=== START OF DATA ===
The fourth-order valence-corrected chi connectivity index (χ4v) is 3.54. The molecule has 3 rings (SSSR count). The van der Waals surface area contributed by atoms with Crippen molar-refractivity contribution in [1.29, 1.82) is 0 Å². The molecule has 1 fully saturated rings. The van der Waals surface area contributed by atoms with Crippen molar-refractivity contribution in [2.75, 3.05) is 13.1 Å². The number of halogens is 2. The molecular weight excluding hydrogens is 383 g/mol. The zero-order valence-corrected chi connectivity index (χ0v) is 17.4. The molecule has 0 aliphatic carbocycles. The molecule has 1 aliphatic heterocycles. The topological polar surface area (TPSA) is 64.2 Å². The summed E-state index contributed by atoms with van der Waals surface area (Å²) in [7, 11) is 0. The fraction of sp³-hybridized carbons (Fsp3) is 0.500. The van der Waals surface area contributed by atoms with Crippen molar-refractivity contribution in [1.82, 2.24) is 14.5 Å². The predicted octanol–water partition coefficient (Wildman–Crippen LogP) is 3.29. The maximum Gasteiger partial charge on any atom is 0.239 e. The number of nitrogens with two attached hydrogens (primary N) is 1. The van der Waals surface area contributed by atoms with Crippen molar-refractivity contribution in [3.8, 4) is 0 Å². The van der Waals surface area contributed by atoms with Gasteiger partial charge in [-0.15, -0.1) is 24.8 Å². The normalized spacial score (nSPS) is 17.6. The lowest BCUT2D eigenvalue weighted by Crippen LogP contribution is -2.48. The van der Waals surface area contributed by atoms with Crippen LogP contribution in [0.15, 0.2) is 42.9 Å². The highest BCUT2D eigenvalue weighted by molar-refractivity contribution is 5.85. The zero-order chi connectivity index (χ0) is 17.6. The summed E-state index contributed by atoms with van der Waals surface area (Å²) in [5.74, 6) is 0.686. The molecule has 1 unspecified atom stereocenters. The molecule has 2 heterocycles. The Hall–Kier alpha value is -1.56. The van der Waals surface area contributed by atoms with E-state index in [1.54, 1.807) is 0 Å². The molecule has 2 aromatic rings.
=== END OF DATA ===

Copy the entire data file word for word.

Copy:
The fourth-order valence-corrected chi connectivity index (χ4v) is 3.54. The molecule has 3 rings (SSSR count). The van der Waals surface area contributed by atoms with Crippen molar-refractivity contribution in [1.29, 1.82) is 0 Å². The molecule has 1 fully saturated rings. The van der Waals surface area contributed by atoms with Crippen molar-refractivity contribution in [2.75, 3.05) is 13.1 Å². The number of halogens is 2. The molecular weight excluding hydrogens is 383 g/mol. The zero-order valence-corrected chi connectivity index (χ0v) is 17.4. The molecule has 0 aliphatic carbocycles. The molecule has 1 aliphatic heterocycles. The topological polar surface area (TPSA) is 64.2 Å². The summed E-state index contributed by atoms with van der Waals surface area (Å²) in [7, 11) is 0. The fraction of sp³-hybridized carbons (Fsp3) is 0.500. The van der Waals surface area contributed by atoms with Crippen molar-refractivity contribution in [1.82, 2.24) is 14.5 Å². The predicted octanol–water partition coefficient (Wildman–Crippen LogP) is 3.29. The maximum Gasteiger partial charge on any atom is 0.239 e. The number of nitrogens with two attached hydrogens (primary N) is 1. The van der Waals surface area contributed by atoms with Crippen molar-refractivity contribution in [3.8, 4) is 0 Å². The van der Waals surface area contributed by atoms with Gasteiger partial charge in [-0.15, -0.1) is 24.8 Å². The normalized spacial score (nSPS) is 17.6. The lowest BCUT2D eigenvalue weighted by Crippen LogP contribution is -2.48. The van der Waals surface area contributed by atoms with Crippen LogP contribution in [0.15, 0.2) is 42.9 Å². The highest BCUT2D eigenvalue weighted by molar-refractivity contribution is 5.85. The zero-order chi connectivity index (χ0) is 17.6. The summed E-state index contributed by atoms with van der Waals surface area (Å²) in [5.74, 6) is 0.686. The molecule has 1 unspecified atom stereocenters. The molecule has 2 heterocycles. The Hall–Kier alpha value is -1.56. The van der Waals surface area contributed by atoms with E-state index in [1.54, 1.807) is 0 Å². The molecule has 2 aromatic rings.